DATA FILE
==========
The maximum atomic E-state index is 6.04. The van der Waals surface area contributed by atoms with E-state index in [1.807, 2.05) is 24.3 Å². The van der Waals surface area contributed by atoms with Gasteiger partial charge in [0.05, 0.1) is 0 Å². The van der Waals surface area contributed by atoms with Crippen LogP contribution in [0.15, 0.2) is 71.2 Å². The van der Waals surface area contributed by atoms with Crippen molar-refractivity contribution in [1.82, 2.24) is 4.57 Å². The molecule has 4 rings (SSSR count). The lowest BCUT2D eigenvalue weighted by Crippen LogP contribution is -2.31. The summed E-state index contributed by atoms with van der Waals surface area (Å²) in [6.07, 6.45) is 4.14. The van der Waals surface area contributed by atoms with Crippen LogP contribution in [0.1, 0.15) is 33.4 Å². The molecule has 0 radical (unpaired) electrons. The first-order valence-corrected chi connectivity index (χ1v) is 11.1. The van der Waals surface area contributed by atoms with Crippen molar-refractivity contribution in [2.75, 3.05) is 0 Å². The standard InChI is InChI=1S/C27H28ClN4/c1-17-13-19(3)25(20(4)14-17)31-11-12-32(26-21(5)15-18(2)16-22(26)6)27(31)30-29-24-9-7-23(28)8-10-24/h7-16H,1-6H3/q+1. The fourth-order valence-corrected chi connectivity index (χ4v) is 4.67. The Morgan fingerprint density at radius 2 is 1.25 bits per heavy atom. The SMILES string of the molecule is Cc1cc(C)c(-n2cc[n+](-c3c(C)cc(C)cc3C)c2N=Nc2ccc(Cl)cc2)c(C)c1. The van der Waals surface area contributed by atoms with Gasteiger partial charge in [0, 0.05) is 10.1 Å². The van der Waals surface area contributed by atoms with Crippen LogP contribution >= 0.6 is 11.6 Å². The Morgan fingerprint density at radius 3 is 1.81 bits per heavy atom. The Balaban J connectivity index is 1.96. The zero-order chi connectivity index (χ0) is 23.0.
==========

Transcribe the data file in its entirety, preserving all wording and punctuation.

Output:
The maximum atomic E-state index is 6.04. The van der Waals surface area contributed by atoms with E-state index in [1.807, 2.05) is 24.3 Å². The van der Waals surface area contributed by atoms with Gasteiger partial charge in [0.05, 0.1) is 0 Å². The van der Waals surface area contributed by atoms with Crippen LogP contribution in [0.15, 0.2) is 71.2 Å². The van der Waals surface area contributed by atoms with Crippen molar-refractivity contribution in [1.82, 2.24) is 4.57 Å². The molecule has 4 rings (SSSR count). The lowest BCUT2D eigenvalue weighted by Crippen LogP contribution is -2.31. The summed E-state index contributed by atoms with van der Waals surface area (Å²) in [6.07, 6.45) is 4.14. The van der Waals surface area contributed by atoms with Crippen LogP contribution in [0.1, 0.15) is 33.4 Å². The molecule has 0 radical (unpaired) electrons. The first-order valence-corrected chi connectivity index (χ1v) is 11.1. The van der Waals surface area contributed by atoms with Crippen molar-refractivity contribution in [2.75, 3.05) is 0 Å². The standard InChI is InChI=1S/C27H28ClN4/c1-17-13-19(3)25(20(4)14-17)31-11-12-32(26-21(5)15-18(2)16-22(26)6)27(31)30-29-24-9-7-23(28)8-10-24/h7-16H,1-6H3/q+1. The fourth-order valence-corrected chi connectivity index (χ4v) is 4.67. The Morgan fingerprint density at radius 2 is 1.25 bits per heavy atom. The SMILES string of the molecule is Cc1cc(C)c(-n2cc[n+](-c3c(C)cc(C)cc3C)c2N=Nc2ccc(Cl)cc2)c(C)c1. The van der Waals surface area contributed by atoms with Gasteiger partial charge in [0, 0.05) is 10.1 Å². The van der Waals surface area contributed by atoms with Crippen LogP contribution >= 0.6 is 11.6 Å². The Morgan fingerprint density at radius 3 is 1.81 bits per heavy atom. The Balaban J connectivity index is 1.96. The zero-order chi connectivity index (χ0) is 23.0.